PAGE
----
Ken, thanks for reminding me of . I bookmarked it yesterday. And not so BTW, I am in the process of joining the Swedish Anarcho-Syndacalist organization SAC = Sveriges Arbeteres Centralorganisation, or rather (following Lib. Soc. principles), its Uppsala branch (LS). This is the first political club I have ever joined. i DO owe the Swedes something.

George, that is so cool.

Just out of interest Ken, when you say:

"Nor do I think that humanism, whether liberal or socialist, depends for its hopes on altruistic behaviour."

did you have any specific philosophers/writers in mind?

I'm thinking initials KM

“Money is not an invention of the state. It is not the product of a legislative act. The sanction of political authority is not necessary for its existence.” Karl Menger

Kiyoshi Miki became a Marxist in 1925, and preceded Sartre in suggesting a synthesis of Marxism and existentialism.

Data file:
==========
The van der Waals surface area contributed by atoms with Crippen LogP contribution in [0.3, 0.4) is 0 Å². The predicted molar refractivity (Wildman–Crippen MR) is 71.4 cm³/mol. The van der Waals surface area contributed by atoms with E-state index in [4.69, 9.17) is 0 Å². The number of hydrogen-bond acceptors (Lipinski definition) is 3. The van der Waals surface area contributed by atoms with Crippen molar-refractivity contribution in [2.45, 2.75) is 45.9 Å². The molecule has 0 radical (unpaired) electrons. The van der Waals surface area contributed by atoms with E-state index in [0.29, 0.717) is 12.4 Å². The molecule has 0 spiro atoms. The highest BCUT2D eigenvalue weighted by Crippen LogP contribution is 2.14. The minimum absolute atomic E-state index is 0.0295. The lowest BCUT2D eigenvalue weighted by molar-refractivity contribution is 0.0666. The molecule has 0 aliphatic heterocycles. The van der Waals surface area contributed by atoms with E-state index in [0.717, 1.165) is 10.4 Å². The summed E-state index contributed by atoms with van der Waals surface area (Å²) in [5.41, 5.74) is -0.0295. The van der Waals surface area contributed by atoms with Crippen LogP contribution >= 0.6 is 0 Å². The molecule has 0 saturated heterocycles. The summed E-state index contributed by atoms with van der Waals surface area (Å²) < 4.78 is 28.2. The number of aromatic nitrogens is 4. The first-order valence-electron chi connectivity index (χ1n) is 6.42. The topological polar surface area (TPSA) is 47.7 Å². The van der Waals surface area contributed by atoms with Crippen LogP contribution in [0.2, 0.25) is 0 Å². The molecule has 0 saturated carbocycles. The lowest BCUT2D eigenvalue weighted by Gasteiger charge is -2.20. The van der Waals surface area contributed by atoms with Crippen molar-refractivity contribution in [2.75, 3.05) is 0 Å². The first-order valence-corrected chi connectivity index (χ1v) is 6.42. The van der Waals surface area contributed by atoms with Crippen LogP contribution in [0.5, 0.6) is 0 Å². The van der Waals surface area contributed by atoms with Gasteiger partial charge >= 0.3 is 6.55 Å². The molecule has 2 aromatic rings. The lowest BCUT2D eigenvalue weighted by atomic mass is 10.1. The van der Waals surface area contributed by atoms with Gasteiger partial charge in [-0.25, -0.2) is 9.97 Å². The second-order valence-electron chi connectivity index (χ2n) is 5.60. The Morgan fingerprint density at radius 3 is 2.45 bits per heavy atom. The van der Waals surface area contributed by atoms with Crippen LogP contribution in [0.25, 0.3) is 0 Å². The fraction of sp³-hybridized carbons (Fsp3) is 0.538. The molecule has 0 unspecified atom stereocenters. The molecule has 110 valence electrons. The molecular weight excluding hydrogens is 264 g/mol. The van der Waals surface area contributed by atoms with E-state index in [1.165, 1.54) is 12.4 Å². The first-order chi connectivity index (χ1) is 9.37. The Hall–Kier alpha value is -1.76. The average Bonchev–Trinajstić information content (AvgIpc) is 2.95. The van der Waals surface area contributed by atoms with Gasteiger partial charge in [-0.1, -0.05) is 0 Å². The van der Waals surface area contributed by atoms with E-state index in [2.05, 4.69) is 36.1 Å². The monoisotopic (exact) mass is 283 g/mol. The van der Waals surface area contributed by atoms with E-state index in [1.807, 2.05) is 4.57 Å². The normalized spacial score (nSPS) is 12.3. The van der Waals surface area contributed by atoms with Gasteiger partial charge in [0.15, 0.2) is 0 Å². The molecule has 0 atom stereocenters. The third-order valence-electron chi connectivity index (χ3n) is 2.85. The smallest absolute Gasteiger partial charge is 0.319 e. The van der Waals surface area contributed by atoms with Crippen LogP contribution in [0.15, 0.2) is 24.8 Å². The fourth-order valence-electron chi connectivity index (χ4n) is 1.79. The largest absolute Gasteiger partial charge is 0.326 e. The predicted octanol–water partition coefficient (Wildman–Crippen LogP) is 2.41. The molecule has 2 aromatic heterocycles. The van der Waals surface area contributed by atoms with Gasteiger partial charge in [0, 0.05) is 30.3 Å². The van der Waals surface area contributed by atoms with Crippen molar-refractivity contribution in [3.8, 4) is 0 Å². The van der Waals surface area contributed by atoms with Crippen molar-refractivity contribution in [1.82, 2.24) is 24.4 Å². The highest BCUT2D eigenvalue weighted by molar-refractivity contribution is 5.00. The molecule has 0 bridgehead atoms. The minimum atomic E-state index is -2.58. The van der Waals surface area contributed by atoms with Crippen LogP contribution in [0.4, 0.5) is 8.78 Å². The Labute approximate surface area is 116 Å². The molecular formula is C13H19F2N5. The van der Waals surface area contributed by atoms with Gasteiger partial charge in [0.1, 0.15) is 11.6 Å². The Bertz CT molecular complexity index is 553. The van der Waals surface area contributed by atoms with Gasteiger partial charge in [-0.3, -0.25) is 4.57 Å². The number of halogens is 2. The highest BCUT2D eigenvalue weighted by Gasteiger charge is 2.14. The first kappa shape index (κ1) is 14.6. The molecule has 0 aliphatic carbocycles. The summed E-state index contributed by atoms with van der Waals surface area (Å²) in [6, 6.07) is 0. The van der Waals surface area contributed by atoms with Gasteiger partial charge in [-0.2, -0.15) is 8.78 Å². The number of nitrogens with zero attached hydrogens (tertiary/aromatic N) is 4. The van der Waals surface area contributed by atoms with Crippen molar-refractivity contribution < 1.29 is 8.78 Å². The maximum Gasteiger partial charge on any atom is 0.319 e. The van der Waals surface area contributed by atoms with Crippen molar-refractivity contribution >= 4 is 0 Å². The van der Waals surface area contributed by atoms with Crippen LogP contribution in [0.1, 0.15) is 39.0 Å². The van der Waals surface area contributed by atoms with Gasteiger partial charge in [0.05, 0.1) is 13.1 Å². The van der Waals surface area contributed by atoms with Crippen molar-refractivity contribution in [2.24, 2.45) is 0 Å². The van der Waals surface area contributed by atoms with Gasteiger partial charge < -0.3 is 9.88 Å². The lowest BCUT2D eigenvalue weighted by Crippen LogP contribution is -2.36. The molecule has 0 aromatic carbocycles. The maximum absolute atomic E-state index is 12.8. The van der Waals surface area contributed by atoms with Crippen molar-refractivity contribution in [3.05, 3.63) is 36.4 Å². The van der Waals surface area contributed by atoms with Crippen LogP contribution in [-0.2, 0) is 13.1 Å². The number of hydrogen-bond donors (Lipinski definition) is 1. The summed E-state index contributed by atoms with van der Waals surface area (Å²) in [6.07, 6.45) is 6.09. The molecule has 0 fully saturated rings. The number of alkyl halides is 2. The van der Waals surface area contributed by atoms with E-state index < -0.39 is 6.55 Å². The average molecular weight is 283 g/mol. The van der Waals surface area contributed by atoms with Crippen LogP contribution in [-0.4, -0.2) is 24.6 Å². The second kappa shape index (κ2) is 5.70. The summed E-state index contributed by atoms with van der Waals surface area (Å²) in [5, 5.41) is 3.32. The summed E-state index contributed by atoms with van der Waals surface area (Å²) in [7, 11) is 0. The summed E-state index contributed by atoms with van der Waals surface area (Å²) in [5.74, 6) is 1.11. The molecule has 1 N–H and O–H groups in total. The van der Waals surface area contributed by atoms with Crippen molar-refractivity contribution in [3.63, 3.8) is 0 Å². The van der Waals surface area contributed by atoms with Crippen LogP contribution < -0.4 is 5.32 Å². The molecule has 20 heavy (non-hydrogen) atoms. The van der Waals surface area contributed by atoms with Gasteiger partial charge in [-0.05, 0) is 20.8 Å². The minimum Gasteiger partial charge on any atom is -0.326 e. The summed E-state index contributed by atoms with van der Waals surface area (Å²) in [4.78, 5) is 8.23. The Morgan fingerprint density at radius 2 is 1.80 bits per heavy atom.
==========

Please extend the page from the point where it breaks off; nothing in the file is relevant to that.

"Art is always and everywhere the secret confession, and at the same time the immortal movement of its time." - Karl Marx

"I don't really believe in the Devil, but if the Devil is the Father of Lies, then he certainly invented the Internet." Ken MacLeod

In some ways Pascal invented the internet as a way of exploring the paradox of ‘insider resistance and outsider conformity’.

Then Sir Timothy John Berners-Lee and Robert Cailliau actually made use of it, with a little help from a few thousands of friends and good history keeping.

Sweet monkey Jesus, but it really takes something to make Dawkins' elitsim appealing. I guess it's strangely fitting that this hails from yet another of that generation of Marxoid intellecutals who have utterly failed to leave any more than a smudge on the margins of pages of history written in the days of their forebears.